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Why Is the National Anthem Sung at Sporting Events?

Interesting article at Fanhouse.com (HT: Melanie Howard) about the tradition of singing the national anthem before every sporting event from the Super Bowl to high schools. I’ve actually discussed this recently with several friends via email, and we’ve been wondering the same thing. Here’s a little taste:

“O’er the ramparts we watched, were so gallantly streaming? And the rockets’ red glare, the bombs bursting in air,”‘ a phrase from the National Anthem, has absolutely nothing to do with sports but everything to do with war. But we want those who play, coach and comment on sports to be sensitive at a time like this when nearly 6,000 U.S. men and women have been killed fighting wars in Iraq, where the last U.S. troops aren’t scheduled to be withdrawn until this year’s end, and in Afghanistan, where any withdrawal of U.S. troops isn’t scheduled to begin until this coming summer.

Whether “The Star-Spangled Banner” is played doesn’t have anything to do with patriotism, either. If the sports world wants performance patriotism — although movie theaters, concert halls, Wal-Mart and other places where tens of thousands assemble don’t – it has choices. There are several tunes in the national songbook that could be chosen that are patriotic and, quite frankly, better than the stilted difficult to sing Anthem, both lyrically and rhythmically. They also don’t necessarily evoke politics and militarism so many have professed to find objectionable in their sports.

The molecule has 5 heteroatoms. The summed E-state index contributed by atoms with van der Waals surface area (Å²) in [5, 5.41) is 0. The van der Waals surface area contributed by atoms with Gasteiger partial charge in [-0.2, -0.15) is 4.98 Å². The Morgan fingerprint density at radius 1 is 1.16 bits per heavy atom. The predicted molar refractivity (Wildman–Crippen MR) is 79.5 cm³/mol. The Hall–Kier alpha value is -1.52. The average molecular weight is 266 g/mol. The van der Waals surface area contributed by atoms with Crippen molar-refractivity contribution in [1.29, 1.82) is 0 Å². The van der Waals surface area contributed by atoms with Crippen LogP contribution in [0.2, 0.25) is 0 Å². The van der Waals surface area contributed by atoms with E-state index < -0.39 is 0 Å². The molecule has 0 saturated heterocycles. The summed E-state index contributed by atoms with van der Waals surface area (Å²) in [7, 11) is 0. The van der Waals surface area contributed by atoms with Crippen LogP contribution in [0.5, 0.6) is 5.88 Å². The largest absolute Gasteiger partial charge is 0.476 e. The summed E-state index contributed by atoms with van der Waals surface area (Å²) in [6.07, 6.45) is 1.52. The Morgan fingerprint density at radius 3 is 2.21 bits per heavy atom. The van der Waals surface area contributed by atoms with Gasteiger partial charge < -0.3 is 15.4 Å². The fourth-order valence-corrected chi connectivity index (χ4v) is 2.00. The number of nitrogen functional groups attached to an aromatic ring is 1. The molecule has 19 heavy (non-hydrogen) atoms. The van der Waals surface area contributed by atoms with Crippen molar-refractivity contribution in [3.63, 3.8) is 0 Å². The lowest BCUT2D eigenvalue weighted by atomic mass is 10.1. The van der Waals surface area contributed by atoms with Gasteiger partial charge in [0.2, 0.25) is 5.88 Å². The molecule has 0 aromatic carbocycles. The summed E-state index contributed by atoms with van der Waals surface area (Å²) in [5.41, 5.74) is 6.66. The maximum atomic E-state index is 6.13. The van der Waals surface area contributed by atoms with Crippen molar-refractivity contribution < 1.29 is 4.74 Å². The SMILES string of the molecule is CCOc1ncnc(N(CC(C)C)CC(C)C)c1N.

It does seem to be pretty much meaningless when we do it so frequently, and with such famously bad results, in some cases (see the most recent Super Bowl, or Roseanne Barr, or Carl Lewis). They do suggest some possible alternatives, but one has to wonder whether any song is really necessary. Interesting thoughts.

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2 comments on “Why Is the National Anthem Sung at Sporting Events?

  1. Glad to see this inspired some thought on your end, too! Especially as an Anabaptist, I’m sensitive to the war imagery in the anthem as well as the idolatry that often comes part and parcel with certain displays of patriotism. So, it was interesting for me to see that there might be non-Anabaptist objections to the use of the anthem.

    • It was funny to see this after some recent back and forth via email. Including at least one atheist and several Christians from varying traditions. I think I am the only Anabaptist in the group. No one came to the defense of the practice, though there was some concern about the God references in some of the alternative options. (God Bless American and America the Beautiful were mentioned in our emails, and in the article above.) Thanks!

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